User-agent: * Allow: / CH on Track: September 2015


Monday, September 21, 2015

Ryan Newman's consistency pays off in first Chase race

Who wasn't proud of Ryan Newman on Sunday? He finished in fourth place at Chicagoland Speedway to start the Chase for the Sprint Cup Championship as he showed purpose, determination, and his signature consistency.

It was that consistency that nearly won him a championship last year.

NASCAR engineered the Chase for the Championship to give stock car racing an exciting playoff to end the season, not unlike other sports. Their most recent version of the Chase was billed as 'all about winning.'

Newman proved that isn't quite the case since he didn't win a single race last year, yet came nearly a hair's breadth from becoming the sports' champion.

Winning used to be everything in racing. It was a drivers' sport. But the rules have changed since a generation ago when all the decisions were made by the driver and his race team. There is more of an emphasis today on racing being a spectator sport. I don't see it that way and I admit it galls me a little when they call races a show for the fans. But this way, there is more money in it. While still a sport, racing now emphasizes it is more of a business.

Today, NASCAR is in complete control of the cars, the drivers, the tracks, the television viewing, the commentators; everything.

In an effort to create a greater spectacle, NASCAR has brought the latest adaptation to the sports' version of its championship playoff, with the Chase for the Championship. NASCAR thought they had the best of both worlds in their latest points system that awarded a point for each position gained on the track, a point for leading a lap, leading the most laps, and three points to the winner of the race. They advertised the new and improved Chase as having an emphasis on winning. Yet, Newman proved them wrong. Let's face it, as long as points are awarded, a mediocre or inexperienced driver who gets lucky and wins one or two, shouldn't be considered a champion. But consistency is also rewarded with points. That is where Newman excels, as he proved last year. There wasn't much NASCAR could do about it either, because he played by their rules. Race car drivers and his fans recognized that Newman worked hard to earn every point he got for which he was rewarded in the end.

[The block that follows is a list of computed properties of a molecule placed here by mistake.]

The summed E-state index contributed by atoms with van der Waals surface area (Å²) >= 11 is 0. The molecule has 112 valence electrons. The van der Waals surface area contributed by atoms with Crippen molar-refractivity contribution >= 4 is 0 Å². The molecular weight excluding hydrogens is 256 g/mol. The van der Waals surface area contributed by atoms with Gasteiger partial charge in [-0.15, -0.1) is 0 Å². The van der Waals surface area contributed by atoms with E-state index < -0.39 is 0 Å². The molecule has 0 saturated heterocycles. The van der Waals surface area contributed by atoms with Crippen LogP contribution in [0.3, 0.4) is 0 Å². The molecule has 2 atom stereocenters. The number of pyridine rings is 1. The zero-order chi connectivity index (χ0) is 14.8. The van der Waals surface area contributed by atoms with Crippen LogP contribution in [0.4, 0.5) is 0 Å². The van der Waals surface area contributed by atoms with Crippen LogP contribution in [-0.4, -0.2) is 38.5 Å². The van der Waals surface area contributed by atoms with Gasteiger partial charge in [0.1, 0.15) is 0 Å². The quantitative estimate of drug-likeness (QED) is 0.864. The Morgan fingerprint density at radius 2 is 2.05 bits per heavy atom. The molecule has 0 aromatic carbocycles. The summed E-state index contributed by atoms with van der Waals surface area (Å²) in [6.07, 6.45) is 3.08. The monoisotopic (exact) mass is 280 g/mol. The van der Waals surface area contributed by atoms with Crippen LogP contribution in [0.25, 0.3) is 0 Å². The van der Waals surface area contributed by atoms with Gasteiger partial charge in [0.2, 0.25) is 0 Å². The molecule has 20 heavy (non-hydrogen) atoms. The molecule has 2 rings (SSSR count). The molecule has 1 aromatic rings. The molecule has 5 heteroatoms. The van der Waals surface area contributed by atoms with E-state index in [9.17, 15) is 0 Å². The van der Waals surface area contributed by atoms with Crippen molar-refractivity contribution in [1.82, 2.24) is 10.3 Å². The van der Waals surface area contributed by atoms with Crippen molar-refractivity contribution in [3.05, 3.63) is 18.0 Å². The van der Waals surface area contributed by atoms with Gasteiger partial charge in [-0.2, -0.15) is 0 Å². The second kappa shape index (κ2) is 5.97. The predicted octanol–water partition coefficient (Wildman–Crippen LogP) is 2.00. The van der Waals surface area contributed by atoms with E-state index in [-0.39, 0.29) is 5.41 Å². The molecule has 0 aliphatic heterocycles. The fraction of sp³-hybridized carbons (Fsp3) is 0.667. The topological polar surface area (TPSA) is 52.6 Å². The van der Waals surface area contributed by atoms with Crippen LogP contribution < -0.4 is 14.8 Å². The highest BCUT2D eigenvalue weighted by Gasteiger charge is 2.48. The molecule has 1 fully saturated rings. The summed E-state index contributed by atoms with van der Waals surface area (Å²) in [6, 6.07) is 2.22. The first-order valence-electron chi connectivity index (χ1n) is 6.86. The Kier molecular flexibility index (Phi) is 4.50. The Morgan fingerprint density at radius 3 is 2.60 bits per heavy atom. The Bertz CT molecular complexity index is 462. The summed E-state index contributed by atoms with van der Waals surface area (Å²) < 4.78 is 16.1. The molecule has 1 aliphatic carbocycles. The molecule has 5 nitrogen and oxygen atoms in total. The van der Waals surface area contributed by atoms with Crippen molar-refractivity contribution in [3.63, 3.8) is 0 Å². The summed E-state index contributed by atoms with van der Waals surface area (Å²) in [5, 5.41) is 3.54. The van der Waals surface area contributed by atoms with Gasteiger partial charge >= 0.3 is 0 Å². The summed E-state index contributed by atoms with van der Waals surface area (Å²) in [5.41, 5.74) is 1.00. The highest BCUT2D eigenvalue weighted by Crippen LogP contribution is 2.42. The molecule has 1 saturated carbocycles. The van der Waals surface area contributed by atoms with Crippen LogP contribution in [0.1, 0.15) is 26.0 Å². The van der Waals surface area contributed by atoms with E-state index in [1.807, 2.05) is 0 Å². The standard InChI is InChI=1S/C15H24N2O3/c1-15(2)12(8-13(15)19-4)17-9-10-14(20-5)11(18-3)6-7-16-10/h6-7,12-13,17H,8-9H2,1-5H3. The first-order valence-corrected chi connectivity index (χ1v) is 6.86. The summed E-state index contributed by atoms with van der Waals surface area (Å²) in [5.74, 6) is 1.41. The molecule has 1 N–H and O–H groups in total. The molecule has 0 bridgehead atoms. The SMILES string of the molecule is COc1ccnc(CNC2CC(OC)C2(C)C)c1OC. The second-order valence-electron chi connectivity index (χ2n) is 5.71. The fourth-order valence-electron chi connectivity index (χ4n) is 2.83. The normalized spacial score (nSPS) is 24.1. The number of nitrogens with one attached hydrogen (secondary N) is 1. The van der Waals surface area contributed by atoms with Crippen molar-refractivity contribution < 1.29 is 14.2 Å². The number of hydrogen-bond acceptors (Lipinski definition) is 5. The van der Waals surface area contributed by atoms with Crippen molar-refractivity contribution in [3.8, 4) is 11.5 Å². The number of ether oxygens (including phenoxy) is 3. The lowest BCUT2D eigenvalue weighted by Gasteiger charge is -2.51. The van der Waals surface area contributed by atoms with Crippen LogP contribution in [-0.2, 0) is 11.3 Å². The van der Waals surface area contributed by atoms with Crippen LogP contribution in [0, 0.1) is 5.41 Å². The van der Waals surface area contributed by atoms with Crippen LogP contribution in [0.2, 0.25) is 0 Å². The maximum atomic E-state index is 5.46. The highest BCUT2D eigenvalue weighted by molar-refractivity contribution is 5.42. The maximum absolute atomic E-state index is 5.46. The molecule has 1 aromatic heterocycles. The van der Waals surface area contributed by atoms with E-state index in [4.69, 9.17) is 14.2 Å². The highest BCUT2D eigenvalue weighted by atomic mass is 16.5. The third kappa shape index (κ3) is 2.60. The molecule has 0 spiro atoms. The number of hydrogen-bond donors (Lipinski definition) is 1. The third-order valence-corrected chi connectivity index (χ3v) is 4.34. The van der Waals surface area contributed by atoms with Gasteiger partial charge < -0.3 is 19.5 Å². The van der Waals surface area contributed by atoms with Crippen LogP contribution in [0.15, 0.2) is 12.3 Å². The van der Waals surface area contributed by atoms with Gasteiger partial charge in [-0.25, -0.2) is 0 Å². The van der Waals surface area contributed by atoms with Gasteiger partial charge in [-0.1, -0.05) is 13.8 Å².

Everyone had an opinion about the non-winning driver in championship contention. Comments at the end of last season were as varied as a Presidential race with Democrats and Republicans sniping at one another. And some of those comments were just as ugly. There were the Newman supporters, such as myself, who often faced off with fans of other drivers who didn't finish so well, who were flat out against a non-winner being eligible for a championship. There was a virtual war of words slung on social media and attached to magazine articles over Newman's being in the final four of the elimination round without winning a race. For those of us who follow Newman, we know he earned it. Announcers and even NASCAR knew he earned it.

But for those race fans who rarely saw Newman on the track, never saw him interviewed on television, or hardly ever even heard his name, they saw Newman as a johnny-come-lately who didn't deserve to be contending for a championship. For that, I blame those TV analysts that ignored Newman all season for whatever reason. I have my own ideas about why that is. In fact, I wrote a blog post last year that called Newman NASCAR's Rodney Dangerfield, because like the late comedian, Newman gets no respect.

NASCAR seemed to have it in for Newman too because he doesn't kowtow to them. He plays by the rules for the most part and uses the system to his advantage wherever he can. Basically, in my view, he outsmarts them and they don't take kindly to that. They also don't like that he is his own person and is not easily controlled. So when Newman bested two of the four drivers in the final heat of the Chase last year, coming in second, less than a half-second behind Kevin Harvick who ultimately won, some pretty nasty things were said.

The bottom line on Sunday, was that Ryan started the race in sixth position--based on the results of the first practice speed when qualifying was rained out. On on the last restart, Newman showed his championship potential. He restarted in 14th, after getting shuffled back in the prior restart. But during those closing six laps of the race, Ryan powered his car past ten others to finish fourth. It was amazing! It was a very good way to start the Chase for the Championship. As I've always said, Newman is the one to watch!

Tuesday, September 15, 2015

No regrets

Chicagoland Speedway, Joliet, IL
It isn't often that I regret no longer living in Illinois. I love my home in the Ozarks, living among the hardwoods and enjoying the scenery and watching birds and other wildlife right in my own backyard. Ah, retirement. 

Yet this is one time I'd consider sacrificing it all to be back in Illinois, where I used to live, not far from Chicagoland Speedway. I'd gladly dust off my press badge and would thrill to write about the weekend festivities at the track for the first race of the Chase for the 2015 Championship.  

I watched the Chicagoland Speedway being built. In fact I wrote about it once or twice for the paper I worked for in those days. I even recall a huge controversy about locating that track a few miles further east. I was against it, as were so many other folks; it really was the wrong location. That was the early 1990's, long before I ever watched a race or knew much of anything about NASCAR. My, how times have changed!